August 1, 2012

How did England go from great to godawful?

It's a disease that afflicts all teams these days - of too much cricket and too much travel

In their last 800 minutes in the field, England have taken one international wicket - Graeme Smith for 131. (Smith's form, by the way, is eerily reminiscent of 2003 - if you'd been asleep for nine years, you might think Smith had taken up permanent residence in an English batting crease). England begin the second Test in Leeds tomorrow wondering what it must feel like to see two South African batsmen get out in the same day.

How quickly things change. Three weeks ago England reduced Australia to 96 for 6 in the ODI at Chester-le-Street, another blow in a crushing 4-0 demolition. England's problem in those happier times was not taking wickets, it was working out which of their battery of fast bowlers to leave out. England have gone from an embarrassment of riches to a crisis of confidence - all in under a month.

How can any team suffer such a rapid reversal of form and fortunes? The usual explanations will be offered - selection, tactics, over-confidence, under-confidence, and so on. But there is a fundamental underlying explanation for such huge fluctuations in the form and momentum of international teams, and it applies to every team in the modern era. Everyone plays too much cricket.

Today's players go on more tours, check into more hotels, catch more flights and play more cricket matches than any players in history. The IPL and new pop-up T20 leagues mean that top players often exploit commercial opportunities during gaps in the international calendar. Every international team, to a greater or lesser extent, is jaded and exhausted.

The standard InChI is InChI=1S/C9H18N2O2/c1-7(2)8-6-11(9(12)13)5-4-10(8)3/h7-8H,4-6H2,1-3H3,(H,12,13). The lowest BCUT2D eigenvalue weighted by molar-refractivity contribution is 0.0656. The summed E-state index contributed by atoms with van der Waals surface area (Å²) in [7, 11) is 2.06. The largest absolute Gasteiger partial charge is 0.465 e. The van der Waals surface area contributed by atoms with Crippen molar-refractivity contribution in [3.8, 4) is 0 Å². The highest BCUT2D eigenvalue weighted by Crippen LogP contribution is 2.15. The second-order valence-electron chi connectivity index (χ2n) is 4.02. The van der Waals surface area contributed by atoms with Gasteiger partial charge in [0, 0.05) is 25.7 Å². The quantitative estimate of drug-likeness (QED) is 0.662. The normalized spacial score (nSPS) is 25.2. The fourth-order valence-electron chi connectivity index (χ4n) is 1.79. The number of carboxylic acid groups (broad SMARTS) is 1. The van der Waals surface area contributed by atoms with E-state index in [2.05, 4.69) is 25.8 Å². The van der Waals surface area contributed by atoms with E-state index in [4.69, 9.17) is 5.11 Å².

Here is the crucial point: systemic tiredness, spread across all international teams, leads to innate volatility. Imagine a cricket match as an arm-wrestle. Two perfectly fresh and well-prepared teams will compete somewhere near equilibrium point for a much longer period before one side gradually forces its opponent into submission. A contest between two tired teams, though they are trying just as hard, will end much more quickly and decisively.

When I played county cricket, I learnt that matches taking place at the end of the season were different. It wasn't that players didn't try as hard or care as much. The difference was more subtle. What really changed at the end of the season was the degree of resilience within teams. Suffering from the long-term tiredness that is inevitable at the end of a season, teams found it harder to mount a sustained comeback if they fell behind in the match. As a result, if you could gain a dominant lead in the match early on, your position quickly became impregnable. As a batsman, I learnt that there were opportunities for big scores at the end of the season: if you could get in, then the opposition quickly melted away. It wasn't that they stopped trying. They simply had depleted physical and psychological resources to draw upon.

The gruelling, drawn-out nature of a county season has repercussions for coaching and leadership. The most important skill for a successful county coach is not technical expertise or even tactical nous. It is knowing how to manage a team's workload. "I'm not really a coach at all," one county coach put it to me. "There is no time to coach in the English county season. I'm a manager."

It was once hoped that county cricket would evolve to be more like Test cricket - with long periods of rest and recuperation, sufficient preparation and then intense battle on the pitch. Instead, international cricket has evolved to be more like county cricket - a never-ending round of travelling, patching up injuries on the road and calling up replacements.